Because SERMs are capable of inducing specific changes in the estrogen receptor, it is not surprising that they may mediate specific pharmacologic activity through their unique agonist or antagonist properties. For example, the agonistic properties of raloxifene on bone tissue were recently demonstrated by the specific activation of the human transforming growth factor-b3 gene, which is an important regulator of bone remodeling.12
Scientists discovered the link between raloxifene and breast cancer in a somewhat roundabout fashion. They were studying the drug's effectiveness in preventing and treating another disease — osteoporosis — when they discovered it could help in preventing breast cancer as well. In fact, the women enrolled in that three-year osteoporosis study experienced a 50 to 70 percent reduction in breast cancer rates compared to the general population. In addition, raloxifene — unlike tamoxifen — does not appear to increase the risk of endometrial cancer, nor does it appear to cause the eye problems (cataracts) associated with tamoxifen. The verdict is still out, however, on whether raloxifene — like tamoxifen — increases a person's risk for pulmonary embolism and deep-vein thrombosis. While some studies suggest it does, not all research supports this finding.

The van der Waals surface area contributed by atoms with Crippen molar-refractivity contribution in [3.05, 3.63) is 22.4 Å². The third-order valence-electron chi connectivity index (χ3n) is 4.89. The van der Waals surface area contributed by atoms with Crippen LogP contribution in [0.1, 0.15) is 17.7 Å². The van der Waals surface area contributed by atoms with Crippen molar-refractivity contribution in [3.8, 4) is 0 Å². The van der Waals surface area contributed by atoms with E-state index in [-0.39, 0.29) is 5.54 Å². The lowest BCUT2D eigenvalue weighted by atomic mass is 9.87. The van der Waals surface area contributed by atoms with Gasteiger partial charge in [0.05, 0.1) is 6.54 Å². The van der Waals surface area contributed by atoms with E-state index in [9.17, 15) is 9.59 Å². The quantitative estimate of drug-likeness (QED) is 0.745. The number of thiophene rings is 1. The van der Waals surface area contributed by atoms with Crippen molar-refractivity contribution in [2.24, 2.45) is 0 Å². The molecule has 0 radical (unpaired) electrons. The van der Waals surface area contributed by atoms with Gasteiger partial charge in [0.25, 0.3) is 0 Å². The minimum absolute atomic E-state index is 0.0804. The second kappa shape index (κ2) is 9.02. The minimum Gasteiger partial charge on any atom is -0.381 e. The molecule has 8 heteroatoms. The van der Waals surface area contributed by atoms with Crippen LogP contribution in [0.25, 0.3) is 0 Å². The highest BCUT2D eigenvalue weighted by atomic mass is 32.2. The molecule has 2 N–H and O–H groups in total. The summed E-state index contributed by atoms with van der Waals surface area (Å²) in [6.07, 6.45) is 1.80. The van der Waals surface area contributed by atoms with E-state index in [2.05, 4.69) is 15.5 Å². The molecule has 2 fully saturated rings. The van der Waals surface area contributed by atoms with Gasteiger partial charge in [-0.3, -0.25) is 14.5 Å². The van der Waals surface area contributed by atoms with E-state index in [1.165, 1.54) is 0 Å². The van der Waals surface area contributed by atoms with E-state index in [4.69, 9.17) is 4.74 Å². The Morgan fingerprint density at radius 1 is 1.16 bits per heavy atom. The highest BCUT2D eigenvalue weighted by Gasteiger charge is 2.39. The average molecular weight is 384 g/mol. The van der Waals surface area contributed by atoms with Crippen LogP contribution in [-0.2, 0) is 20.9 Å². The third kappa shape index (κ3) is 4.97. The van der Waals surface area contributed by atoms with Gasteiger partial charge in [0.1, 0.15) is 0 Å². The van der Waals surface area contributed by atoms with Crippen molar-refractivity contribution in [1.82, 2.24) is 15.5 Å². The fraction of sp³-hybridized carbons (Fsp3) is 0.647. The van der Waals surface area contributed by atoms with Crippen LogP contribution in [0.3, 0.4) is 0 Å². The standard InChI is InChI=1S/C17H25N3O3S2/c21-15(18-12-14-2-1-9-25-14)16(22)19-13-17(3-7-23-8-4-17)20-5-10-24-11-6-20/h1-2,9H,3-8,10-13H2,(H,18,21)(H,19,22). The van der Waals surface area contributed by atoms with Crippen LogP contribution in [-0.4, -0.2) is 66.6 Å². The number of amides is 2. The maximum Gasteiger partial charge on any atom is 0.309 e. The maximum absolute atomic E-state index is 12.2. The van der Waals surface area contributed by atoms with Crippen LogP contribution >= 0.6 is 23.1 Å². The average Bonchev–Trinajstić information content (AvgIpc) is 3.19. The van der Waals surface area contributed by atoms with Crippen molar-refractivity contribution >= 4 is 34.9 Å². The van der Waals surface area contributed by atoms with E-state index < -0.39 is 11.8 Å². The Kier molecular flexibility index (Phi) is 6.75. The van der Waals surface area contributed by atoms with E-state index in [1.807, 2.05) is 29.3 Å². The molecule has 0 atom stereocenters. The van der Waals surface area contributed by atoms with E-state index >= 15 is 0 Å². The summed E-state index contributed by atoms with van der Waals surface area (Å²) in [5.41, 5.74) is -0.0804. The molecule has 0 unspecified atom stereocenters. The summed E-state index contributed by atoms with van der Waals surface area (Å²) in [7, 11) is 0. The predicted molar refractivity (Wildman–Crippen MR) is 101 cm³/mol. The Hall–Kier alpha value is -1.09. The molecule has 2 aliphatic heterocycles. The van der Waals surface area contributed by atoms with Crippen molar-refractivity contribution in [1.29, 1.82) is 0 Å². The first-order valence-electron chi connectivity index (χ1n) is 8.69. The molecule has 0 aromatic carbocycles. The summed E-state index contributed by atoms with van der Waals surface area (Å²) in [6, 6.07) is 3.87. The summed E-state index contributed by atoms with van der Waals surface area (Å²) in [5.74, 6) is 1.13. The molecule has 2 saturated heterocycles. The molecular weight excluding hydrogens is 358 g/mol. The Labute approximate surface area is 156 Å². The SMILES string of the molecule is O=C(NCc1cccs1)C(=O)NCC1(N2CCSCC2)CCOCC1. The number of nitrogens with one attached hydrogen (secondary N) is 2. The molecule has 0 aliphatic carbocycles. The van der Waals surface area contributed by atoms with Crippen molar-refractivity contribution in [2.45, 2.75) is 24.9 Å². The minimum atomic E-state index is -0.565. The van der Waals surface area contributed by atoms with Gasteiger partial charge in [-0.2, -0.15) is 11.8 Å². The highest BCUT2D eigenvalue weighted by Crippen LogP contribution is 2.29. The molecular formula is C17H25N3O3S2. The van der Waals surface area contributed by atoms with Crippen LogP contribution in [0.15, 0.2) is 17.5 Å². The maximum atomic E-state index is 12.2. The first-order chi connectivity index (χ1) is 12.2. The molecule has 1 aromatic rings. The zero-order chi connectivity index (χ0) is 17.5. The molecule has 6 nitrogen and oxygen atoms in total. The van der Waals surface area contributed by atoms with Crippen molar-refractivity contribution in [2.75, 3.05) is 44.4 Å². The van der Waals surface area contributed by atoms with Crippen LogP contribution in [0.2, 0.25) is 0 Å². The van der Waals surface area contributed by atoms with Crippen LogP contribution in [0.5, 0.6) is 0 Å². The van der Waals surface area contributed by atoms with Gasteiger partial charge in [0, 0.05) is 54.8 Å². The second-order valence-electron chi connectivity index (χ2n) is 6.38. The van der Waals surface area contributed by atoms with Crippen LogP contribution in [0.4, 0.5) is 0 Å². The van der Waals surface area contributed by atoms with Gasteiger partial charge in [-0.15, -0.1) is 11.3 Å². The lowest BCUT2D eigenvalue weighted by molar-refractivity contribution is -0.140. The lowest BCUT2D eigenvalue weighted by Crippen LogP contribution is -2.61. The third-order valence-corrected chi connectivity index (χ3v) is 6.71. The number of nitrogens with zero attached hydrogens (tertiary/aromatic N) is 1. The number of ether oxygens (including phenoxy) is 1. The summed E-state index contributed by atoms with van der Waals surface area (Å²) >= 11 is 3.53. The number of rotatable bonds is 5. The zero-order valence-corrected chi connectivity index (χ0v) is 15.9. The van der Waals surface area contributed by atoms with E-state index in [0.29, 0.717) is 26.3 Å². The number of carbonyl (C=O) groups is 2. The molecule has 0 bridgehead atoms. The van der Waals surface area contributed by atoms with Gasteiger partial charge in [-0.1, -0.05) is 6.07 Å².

The less serious side effects associated with raloxifene are similar to those reported by women taking tamoxifen or undergoing hormone replacement therapy. In the case of raloxifene, the most common of these are hot flashes and leg cramps.
06-16-2006 10:33 PM
I have used actualy Evista brand raloxifene for PCT at 60mgs a day for 30 days along with Rebound XT. i have never in my life been so sexually primed. if the wind even thought about blowing i got wood. good stuff.